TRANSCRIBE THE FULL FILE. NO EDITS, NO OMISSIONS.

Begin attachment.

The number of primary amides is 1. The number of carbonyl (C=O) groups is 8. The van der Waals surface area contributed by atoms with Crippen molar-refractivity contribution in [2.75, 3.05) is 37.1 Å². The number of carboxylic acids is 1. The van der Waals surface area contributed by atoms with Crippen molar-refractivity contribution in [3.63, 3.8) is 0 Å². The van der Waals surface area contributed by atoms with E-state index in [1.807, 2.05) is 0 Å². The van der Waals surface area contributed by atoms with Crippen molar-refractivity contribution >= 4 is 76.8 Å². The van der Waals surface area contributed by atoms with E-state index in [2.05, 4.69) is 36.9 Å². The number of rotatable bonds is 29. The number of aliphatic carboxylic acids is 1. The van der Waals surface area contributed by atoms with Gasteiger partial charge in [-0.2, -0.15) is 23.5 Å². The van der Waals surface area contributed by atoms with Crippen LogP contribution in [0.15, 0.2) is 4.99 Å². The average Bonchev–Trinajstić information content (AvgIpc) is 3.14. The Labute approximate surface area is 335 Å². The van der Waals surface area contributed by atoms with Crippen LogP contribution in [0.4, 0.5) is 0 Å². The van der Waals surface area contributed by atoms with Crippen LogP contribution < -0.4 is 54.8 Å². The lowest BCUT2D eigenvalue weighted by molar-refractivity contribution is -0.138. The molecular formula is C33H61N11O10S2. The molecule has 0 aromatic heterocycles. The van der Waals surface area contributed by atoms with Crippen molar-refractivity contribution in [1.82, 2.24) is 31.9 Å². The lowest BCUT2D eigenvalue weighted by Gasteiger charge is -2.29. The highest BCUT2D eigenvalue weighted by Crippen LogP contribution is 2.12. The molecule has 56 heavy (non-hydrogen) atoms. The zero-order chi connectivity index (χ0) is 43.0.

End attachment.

The number of primary amides is 1. The number of carbonyl (C=O) groups is 8. The van der Waals surface area contributed by atoms with Crippen molar-refractivity contribution in [2.75, 3.05) is 37.1 Å². The number of carboxylic acids is 1. The van der Waals surface area contributed by atoms with Crippen molar-refractivity contribution in [3.63, 3.8) is 0 Å². The van der Waals surface area contributed by atoms with E-state index in [1.807, 2.05) is 0 Å². The van der Waals surface area contributed by atoms with Crippen molar-refractivity contribution >= 4 is 76.8 Å². The van der Waals surface area contributed by atoms with E-state index in [2.05, 4.69) is 36.9 Å². The number of rotatable bonds is 29. The number of aliphatic carboxylic acids is 1. The van der Waals surface area contributed by atoms with Gasteiger partial charge in [-0.2, -0.15) is 23.5 Å². The van der Waals surface area contributed by atoms with Crippen LogP contribution in [0.15, 0.2) is 4.99 Å². The average Bonchev–Trinajstić information content (AvgIpc) is 3.14. The Labute approximate surface area is 335 Å². The van der Waals surface area contributed by atoms with Crippen LogP contribution in [0.4, 0.5) is 0 Å². The van der Waals surface area contributed by atoms with Crippen LogP contribution < -0.4 is 54.8 Å². The lowest BCUT2D eigenvalue weighted by molar-refractivity contribution is -0.138. The molecular formula is C33H61N11O10S2. The molecule has 0 aromatic heterocycles. The van der Waals surface area contributed by atoms with Crippen molar-refractivity contribution in [1.82, 2.24) is 31.9 Å². The lowest BCUT2D eigenvalue weighted by Gasteiger charge is -2.29. The highest BCUT2D eigenvalue weighted by Crippen LogP contribution is 2.12. The molecule has 56 heavy (non-hydrogen) atoms. The zero-order chi connectivity index (χ0) is 43.0.